Beat the Black Friday Blues

A meaningful approach to gift giving…another practice for you to try
by Michael Lee – Founder of Phoenix Rising Yoga Therapy

Thanksgiving is over and our in-boxes are bombarded with Black Friday opportunities that are, OH, so hard to resist. Bargains abound. But something about it just doesn’t sit quite right. My wife and I want to get all the gifts we need for the upcoming holiday season and its tempting to take advantage of bargains while they last. Know the feeling?

Black Friday originally began as a day to celebrate the beginning of the Christmas shopping season. The day represented the transition from Thanksgiving – the end of the harvest season – to Christmas – the season of giving.  Although we dislike shopping, my wife and I love the spirit and intention underlying this transition from gratitude to generosity.   And, we do love to give gifts.

So, in our quest for a more meaningful approach to gift giving, we engage thefollowing exercise and would like to offer it to you. Its based upon the embodied mindfulness approach we use in our work in Phoenix Rising Yoga Therapy.

STEP 1. Begin by engaging your body. Raise your arms above your head, inhale, then let your arms drop to your side as you exhale with an open mouth. Do that 5 times. Swing your body in a twisting motion, side to side for a minute letting out abig exhale on each twist. Move your head neck and shoulders anyway that feels good and let out some some sound – anything that comes and move as fast or as slow as you want to. Time for Step 1 – about 2 minutes. Then sit down in a comfortable place.

STEP 2. Close your eyes and bring one hand to your chest. Visualize the first person on your gift list. Focus on the person as you feel your heart under your chest. Imagine a flow of connection from you to that person and back.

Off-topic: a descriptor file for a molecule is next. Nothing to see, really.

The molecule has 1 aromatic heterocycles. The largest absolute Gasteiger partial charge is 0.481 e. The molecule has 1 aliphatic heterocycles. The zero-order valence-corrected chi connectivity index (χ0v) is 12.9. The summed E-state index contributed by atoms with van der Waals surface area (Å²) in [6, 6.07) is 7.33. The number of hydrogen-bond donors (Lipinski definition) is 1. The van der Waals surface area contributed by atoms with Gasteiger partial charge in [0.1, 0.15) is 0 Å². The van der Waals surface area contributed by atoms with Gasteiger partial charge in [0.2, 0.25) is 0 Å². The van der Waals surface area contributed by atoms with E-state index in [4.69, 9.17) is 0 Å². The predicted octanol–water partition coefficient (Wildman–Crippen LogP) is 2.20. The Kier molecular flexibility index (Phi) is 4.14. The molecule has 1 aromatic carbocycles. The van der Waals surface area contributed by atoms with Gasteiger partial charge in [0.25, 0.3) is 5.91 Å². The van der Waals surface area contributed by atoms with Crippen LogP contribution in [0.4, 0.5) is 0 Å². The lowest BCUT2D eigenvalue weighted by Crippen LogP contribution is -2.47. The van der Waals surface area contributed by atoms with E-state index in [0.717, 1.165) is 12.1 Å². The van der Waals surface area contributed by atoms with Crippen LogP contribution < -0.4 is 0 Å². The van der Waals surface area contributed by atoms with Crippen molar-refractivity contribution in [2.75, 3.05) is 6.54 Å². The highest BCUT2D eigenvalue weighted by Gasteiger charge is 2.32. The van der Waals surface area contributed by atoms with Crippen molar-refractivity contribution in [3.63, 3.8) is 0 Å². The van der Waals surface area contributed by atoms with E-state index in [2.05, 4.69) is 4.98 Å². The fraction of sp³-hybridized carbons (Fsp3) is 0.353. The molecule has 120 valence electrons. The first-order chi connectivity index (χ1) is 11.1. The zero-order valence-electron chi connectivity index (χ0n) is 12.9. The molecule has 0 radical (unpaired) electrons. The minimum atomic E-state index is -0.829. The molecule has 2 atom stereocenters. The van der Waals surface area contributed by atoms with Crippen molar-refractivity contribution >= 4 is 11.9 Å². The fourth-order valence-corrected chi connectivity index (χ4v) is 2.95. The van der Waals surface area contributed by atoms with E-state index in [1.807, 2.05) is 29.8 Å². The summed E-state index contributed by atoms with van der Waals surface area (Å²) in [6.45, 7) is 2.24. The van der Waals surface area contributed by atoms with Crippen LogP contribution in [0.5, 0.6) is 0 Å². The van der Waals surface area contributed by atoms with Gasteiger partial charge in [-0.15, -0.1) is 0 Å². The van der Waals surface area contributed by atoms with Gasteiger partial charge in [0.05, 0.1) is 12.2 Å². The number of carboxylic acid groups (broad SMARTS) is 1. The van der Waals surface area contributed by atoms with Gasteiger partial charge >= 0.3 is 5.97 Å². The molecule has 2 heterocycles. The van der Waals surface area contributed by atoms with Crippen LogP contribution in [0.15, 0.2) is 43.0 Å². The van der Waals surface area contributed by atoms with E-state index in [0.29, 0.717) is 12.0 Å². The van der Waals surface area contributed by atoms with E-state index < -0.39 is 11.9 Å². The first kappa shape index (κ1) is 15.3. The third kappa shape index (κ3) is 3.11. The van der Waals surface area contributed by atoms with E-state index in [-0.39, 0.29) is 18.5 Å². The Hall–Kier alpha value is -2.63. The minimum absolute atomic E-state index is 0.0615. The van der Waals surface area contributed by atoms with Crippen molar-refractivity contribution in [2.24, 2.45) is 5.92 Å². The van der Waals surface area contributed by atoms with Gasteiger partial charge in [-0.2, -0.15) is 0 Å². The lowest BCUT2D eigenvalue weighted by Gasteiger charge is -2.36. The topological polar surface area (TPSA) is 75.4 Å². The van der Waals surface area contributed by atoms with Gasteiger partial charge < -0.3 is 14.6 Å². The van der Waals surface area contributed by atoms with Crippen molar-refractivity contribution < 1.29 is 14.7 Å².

STEP 3. Let you hand ask your body this question “As I visualize (Mary), what service, gift, action, or creation, could I offer her that might in some way enhance her life and bring her joy? What could I offer her that might make a genuine difference to her life?” Listen for the answer in any way it comes.  Don’t limit yourself to “things” necessarily but stay open to other possibilities as well, such as doing something, making something or offering a memorable experience that might enhance the life of that person.

STEP 4. Write down what came to you for that person and then repeat the exercise for each of the people on your list. Some will be easy, others might take a little more time and patience.baskets_food_191082_tnb

STEP 5. Look over your lists and sit with each individual gift giving experience from an “embodied” place. Hold each item and person in your heart and see yourself making your offering to them. Notice what happens in feelings: in your body, and in your breath.

The next part of this process is to plan time for preparing your offerings. Maybe it’s writing a poem, making a table, reading up on how to tile a floor, or buying a gift. The downside of this approach is that it often takes more time. Yet, in my experience, when I see the smiles on the faces of the recipients, I feel a deeper connection to my giving experience and know it was well worth the focus and the time.

Let me know how this works for you with a comment below.
I’d love to hear about your experience.